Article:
“There is one Lord, one faith, one baptism, One God and Father of all.” Ephesians 4:5-6
When you come to the Church for the Sacrament of Baptism, you seek the greatest gift you could give your child, the gift Jesus Christ promised his believers; the fullness of life, happiness, eternal life in the communion of God’s love. Baptism is the gateway to sacramental life and grace in the Church. It frees one from sin and fills them with the saving grace of Jesus Christ. The soul filled with grace enlightens the whole person, who becomes a disciple of Christ.
The Church asks that there be a “well founded hope that the child be brought up in the Catholic religion,” and that the parents, the first teachers of their children, “are to be properly instructed in the meaning of this sacrament and the obligations which are attached to it” (Canon 850ff).
Parents should contact the parish priest to schedule a Baptism of a new born or an infant. Pre-Baptism catechesis preparation is arranged at this time along with requirements for choosing god-parents. Baptism is ordinarily scheduled for the 4th Sunday of each month at 1:30pm.
“Whose sins you forgive are forgiven, whose sins you retain are retained.” John 20:23
Reconciliation is a sacrament of healing and conversion. In it we admit our sins (confession), we are restored to grace and have the opportunity to develop an ever closer relationship with God. The sacrament of Reconciliation is celebrated in the Church on Saturdays 3:30 PM, and at special celebrations and times: during the seasons of Lent, Advent and before First Eucharist. Also, a personal appointment for this important sacrament may be made at any time by calling the pastor.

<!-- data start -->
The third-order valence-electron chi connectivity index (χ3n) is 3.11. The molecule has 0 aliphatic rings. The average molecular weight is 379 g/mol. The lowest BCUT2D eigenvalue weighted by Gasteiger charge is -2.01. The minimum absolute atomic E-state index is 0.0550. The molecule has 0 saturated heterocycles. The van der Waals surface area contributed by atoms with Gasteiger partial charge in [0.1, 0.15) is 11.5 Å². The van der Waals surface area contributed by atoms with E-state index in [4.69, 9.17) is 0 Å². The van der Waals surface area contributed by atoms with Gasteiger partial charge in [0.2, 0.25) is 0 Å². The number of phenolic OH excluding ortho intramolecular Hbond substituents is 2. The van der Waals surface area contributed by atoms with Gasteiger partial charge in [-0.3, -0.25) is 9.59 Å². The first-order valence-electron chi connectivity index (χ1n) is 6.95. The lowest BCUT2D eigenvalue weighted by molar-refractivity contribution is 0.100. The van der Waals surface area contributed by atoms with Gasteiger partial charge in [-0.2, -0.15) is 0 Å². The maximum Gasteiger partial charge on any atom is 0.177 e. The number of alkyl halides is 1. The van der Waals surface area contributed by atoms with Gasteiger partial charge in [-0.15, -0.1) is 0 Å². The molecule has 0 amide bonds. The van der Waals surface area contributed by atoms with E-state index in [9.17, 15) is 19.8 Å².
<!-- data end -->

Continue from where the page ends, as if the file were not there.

The Sacrament of Reconciliation if offered in most parishes of the Diocese every Saturday, between 3:00 – 3:45 PM (check the individual web sites to be sure of exact times), just before the Saturday Vigil Mass.
“‘This is my body, which will be given for you; do this in memory of me’. And likewise the cup after they had eaten, saying, ‘This cup is the new covenant of my blood which will be shed for you.’” Luke 22:19-20
Eucharist is the sacrament of initiation that invites us to receive Christ’s Body and Blood. It is Christ’s special gift of Himself and it is the heart of Christian identity. Catholics believe that Jesus instituted the sacrament of the Eucharist at the Last Supper and celebrate it at every Mass.
Sunday Mass is the center of our parish life. All are welcome. Because the Eucharist is so central to our lives as Catholics, each and every Sunday is a Holy Day of Obligation. Our Lady offers 3 different Masses each weekend. Mass times are listed here. First Eucharist is celebrated once yearly in connection with the Religious Education Program.
“…you will receive power when the Holy Spirit comes upon you, and you will be my witnesses in Jerusalem, throughout Judea and Samaria, and to the ends of the earth.” Acts 1:8
Confirmation is the sacrament of initiation by which we receive the gifts of the Holy Spirit to strengthen us for carrying out Christ’s mission. In the Roman Catholic Church, Confirmation is commonly administered between the ages of seven and sixteen and is usually celebrated by the bishop. Older adults receive the sacrament of confirmation as part of the Rite of Christian Initiation of Adults.